Substance-abusing schizophrenics: do they self-medicate?

The American Journal on Addictions
Santanu GoswamiGagandeep Singh

Abstract

In spite of having been formulated nearly two decades back, there is as yet no consensus on the validity of the clinically popular self-medication hypothesis (SMH) of substance use disorders in patients with dual diagnosis. SMH broadly proposes that patients use substances in a non-random fashion so that the psychopharmacologic characteristics of particular substances are used to alleviate a variety of psychiatric symptoms and emotional distress. In order to test the SMH empirically, it was broken down to five sub-hypotheses, which were tested in a group of dual-diagnosis schizophrenia (DDS) patients vis-à-vis a group of only-schizophrenia (S) patients (n = 22 each). The DDS group scored lower than the S group regarding general and some specific psychopathology. The DDS patients ascribed reasons for substance use more often for hedonistic pursuit but also for reduction in symptoms and distress. There was a trend for alcohol to be used more for self-medication purposes compared to opioids and cannabis. The perceived effects of these three substances were significantly different on several symptom/distress dimensions. Finally, there was some degree of "match" between symptom-oriented reasons for use of substances and the effect t...Continue Reading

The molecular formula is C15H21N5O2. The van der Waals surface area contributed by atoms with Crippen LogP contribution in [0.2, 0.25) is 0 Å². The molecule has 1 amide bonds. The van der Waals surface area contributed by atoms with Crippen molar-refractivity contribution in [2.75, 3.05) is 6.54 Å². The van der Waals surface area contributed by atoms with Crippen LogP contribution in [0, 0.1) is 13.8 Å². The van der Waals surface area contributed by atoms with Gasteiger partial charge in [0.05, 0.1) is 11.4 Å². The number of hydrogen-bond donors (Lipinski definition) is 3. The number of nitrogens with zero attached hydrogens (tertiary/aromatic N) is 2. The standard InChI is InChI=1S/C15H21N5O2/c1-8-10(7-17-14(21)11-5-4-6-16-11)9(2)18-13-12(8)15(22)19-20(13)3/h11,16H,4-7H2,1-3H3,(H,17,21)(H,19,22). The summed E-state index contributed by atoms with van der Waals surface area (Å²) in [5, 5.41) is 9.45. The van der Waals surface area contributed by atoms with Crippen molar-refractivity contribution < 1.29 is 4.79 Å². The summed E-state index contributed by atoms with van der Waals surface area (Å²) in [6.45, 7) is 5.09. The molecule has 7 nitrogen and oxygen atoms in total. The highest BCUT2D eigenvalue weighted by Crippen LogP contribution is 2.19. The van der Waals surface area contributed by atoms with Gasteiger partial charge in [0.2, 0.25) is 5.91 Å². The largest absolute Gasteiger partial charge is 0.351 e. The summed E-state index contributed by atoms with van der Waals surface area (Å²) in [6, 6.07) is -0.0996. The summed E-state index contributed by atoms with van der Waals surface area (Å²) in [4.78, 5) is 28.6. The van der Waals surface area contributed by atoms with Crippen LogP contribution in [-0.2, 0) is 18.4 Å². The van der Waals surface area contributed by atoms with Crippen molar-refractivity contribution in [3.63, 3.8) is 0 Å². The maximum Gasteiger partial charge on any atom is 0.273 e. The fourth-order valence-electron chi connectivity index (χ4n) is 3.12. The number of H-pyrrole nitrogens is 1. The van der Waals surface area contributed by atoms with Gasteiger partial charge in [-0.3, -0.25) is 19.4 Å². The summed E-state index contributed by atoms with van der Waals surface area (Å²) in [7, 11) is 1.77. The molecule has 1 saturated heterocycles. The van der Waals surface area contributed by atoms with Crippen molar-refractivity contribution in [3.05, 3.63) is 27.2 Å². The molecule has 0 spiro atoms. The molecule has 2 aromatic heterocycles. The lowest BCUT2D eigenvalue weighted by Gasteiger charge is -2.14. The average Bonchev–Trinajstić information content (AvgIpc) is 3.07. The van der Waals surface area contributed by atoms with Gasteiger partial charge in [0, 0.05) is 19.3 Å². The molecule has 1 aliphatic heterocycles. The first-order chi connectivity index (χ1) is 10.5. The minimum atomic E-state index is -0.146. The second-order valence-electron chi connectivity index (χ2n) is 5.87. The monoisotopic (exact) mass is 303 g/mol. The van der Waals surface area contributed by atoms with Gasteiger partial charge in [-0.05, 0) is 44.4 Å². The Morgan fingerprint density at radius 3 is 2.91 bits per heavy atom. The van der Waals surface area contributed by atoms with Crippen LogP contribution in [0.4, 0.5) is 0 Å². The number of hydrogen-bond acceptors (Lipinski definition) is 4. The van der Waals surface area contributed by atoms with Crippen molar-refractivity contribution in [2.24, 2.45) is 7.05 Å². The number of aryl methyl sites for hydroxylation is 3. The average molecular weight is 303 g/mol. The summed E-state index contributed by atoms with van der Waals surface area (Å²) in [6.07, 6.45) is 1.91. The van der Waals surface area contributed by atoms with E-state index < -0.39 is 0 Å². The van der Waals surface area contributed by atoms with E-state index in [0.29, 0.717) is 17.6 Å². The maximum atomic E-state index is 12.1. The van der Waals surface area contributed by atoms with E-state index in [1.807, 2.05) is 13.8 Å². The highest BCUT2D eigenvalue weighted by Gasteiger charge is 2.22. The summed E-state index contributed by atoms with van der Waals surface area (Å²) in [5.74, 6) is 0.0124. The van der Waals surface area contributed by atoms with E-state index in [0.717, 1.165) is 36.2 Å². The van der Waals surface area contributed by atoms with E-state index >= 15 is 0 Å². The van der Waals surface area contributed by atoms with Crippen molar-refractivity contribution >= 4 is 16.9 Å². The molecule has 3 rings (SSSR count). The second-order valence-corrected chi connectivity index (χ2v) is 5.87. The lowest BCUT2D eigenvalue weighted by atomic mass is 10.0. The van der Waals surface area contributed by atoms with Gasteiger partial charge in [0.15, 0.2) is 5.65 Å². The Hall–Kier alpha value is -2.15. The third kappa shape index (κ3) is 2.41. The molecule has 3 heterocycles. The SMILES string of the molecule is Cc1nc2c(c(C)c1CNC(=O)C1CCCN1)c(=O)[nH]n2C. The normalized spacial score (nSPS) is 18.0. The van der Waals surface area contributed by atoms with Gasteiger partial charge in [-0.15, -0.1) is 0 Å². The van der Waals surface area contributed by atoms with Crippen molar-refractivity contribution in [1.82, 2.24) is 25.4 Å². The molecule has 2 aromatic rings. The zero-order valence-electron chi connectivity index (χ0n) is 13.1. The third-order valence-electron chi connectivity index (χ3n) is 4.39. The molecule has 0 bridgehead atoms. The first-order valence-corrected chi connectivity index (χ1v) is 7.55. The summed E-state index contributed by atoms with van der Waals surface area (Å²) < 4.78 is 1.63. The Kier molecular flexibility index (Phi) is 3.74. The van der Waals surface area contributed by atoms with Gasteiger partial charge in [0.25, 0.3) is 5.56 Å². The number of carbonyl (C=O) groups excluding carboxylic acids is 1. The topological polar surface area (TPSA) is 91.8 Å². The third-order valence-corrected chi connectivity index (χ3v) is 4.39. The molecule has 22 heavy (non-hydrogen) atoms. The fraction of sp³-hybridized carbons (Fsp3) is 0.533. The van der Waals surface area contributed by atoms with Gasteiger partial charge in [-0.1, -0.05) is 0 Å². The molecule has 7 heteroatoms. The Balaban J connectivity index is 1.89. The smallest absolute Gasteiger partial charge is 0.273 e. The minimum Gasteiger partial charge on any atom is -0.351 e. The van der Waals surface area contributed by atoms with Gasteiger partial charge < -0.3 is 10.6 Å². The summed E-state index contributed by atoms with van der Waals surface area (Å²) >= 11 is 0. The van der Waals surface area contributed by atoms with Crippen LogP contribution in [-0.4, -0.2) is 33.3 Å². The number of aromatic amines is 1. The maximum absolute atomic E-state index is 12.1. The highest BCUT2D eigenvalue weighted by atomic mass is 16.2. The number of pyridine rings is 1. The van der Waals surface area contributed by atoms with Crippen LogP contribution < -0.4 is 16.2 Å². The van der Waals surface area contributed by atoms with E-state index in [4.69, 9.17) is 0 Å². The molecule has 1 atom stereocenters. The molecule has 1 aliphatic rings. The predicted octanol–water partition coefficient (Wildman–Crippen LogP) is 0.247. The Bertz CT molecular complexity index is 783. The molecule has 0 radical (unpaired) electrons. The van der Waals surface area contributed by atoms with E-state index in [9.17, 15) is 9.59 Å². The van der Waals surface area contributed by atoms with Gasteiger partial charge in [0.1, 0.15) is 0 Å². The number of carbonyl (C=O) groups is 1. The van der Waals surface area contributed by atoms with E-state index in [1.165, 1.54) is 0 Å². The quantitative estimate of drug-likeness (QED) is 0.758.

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Related Concepts

Antipsychotic Effect
Dual Diagnosis (Psychiatry)
Schizophrenia
Self Medication
Fetishism (Psychiatric)
Severity of Illness Index
Psychopathology
Opioid analgesics
Cannabis sativa plant
Psychiatric Symptom

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